Pot tale of the week
In an interview with Guy Farmer in the Nevada Appeal, prohibitionist Genoa lawyer Jim Hartman said of Colorado marijuana supporters, “They claimed the marijuana black market would disappear with legalization, but it didn’t.”
Here’s the part Hartman didn’t tell Farmer—legalization never came to Colorado. It came to certain places, but remains illegal in more than 240 towns and cities and broad swaths of the state. So, naturally, there is still a black market. Colorado Amendment 64, enacted by voters in 2012, left it up to communities to decide whether to make marijuana legal.
Moreover, this they-claimed-the-black-market-would-go-away pitch is repeated often by critics of marijuana, but they rarely cite sources. Hartman does not name anyone he is quoting. Colorado supporters of 64 didn’t necessarily all speak with one voice. Some may have made the claim, but certainly not all. We have been unable to find anyone who said the black market would just go away. Rather, they tended to say illicit marijuana sales would be reduced. For instance, this is the Denver Post in 2012:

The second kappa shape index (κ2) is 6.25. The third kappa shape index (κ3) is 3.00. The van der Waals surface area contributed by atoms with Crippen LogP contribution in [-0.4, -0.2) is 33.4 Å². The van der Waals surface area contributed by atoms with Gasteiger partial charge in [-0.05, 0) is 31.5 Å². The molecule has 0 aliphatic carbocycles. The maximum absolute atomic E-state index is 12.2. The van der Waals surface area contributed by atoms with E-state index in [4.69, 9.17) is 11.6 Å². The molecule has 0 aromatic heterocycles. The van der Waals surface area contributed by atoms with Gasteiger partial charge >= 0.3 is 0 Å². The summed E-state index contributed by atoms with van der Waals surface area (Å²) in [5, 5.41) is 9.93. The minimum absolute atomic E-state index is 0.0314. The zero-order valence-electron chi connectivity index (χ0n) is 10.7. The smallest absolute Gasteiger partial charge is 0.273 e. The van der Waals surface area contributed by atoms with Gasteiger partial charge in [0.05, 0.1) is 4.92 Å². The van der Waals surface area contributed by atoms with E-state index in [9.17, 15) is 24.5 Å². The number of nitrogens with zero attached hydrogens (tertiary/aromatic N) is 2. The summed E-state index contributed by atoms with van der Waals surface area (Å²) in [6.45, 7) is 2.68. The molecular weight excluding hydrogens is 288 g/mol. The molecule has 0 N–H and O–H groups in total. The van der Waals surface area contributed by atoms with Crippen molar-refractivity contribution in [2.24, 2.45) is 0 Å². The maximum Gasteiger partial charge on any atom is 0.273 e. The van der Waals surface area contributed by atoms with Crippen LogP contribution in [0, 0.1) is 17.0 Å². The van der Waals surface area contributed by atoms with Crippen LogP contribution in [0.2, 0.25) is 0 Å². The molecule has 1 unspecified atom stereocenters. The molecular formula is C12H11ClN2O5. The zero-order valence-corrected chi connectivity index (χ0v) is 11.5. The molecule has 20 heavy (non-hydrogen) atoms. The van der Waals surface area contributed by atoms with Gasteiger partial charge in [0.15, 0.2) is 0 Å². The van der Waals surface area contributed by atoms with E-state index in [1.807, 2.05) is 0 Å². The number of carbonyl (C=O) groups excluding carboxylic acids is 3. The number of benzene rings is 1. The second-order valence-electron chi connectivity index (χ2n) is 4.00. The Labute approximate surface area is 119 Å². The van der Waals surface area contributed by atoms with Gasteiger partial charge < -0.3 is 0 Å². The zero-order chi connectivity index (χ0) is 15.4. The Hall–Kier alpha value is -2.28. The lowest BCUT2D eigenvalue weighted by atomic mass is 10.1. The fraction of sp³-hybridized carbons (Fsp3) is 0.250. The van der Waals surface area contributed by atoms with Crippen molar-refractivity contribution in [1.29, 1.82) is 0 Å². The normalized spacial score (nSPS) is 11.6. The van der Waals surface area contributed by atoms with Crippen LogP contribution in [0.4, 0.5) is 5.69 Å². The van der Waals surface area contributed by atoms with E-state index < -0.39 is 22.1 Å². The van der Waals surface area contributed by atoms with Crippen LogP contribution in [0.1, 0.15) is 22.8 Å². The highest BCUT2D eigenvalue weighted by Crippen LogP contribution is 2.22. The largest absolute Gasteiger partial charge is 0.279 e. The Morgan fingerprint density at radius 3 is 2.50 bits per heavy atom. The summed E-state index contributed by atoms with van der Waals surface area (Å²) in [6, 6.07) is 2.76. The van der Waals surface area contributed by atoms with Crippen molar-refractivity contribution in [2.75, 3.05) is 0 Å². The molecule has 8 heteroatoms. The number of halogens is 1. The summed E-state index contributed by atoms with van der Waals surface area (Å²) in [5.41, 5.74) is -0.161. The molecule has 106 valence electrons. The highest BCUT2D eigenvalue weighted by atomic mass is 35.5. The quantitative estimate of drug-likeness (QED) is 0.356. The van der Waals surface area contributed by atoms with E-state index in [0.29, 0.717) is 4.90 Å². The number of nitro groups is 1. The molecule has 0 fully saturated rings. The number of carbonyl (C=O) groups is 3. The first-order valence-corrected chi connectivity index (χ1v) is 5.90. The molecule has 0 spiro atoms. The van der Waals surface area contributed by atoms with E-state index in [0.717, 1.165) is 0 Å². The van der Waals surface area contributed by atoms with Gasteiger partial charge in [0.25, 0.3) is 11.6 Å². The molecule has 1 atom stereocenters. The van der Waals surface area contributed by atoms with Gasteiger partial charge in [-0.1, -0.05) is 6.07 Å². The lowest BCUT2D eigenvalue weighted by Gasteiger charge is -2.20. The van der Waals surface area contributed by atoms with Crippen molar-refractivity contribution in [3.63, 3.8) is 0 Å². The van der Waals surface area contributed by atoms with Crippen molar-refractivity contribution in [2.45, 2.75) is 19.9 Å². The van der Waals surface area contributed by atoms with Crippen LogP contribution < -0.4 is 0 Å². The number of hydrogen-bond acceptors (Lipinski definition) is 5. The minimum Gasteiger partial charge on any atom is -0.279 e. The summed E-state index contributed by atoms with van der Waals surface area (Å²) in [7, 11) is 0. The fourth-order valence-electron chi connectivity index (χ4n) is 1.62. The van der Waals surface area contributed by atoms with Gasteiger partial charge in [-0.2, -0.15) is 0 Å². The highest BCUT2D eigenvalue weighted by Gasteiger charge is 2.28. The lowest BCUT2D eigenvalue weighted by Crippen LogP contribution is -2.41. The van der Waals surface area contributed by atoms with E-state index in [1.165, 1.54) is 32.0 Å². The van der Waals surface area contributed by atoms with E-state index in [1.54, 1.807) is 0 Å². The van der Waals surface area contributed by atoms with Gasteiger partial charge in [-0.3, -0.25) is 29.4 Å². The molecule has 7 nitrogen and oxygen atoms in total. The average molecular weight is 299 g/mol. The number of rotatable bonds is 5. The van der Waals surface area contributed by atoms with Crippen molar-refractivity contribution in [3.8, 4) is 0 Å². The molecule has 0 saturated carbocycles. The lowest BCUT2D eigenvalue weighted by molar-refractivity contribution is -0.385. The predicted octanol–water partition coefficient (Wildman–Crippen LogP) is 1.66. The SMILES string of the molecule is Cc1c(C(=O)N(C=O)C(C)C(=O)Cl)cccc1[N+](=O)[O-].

“[Mason] Tvert and other supporters of the measure have said it will generate tens of millions of dollars in tax revenue for state and local governments. They said it would shed light on the black-market marijuana industry and ultimately cause dangerous cartels to wither.” Ultimately is a good word to keep in mind. After decades of prohibition and government-generated crime, it takes a while for the effect of restored liberty to be fully felt.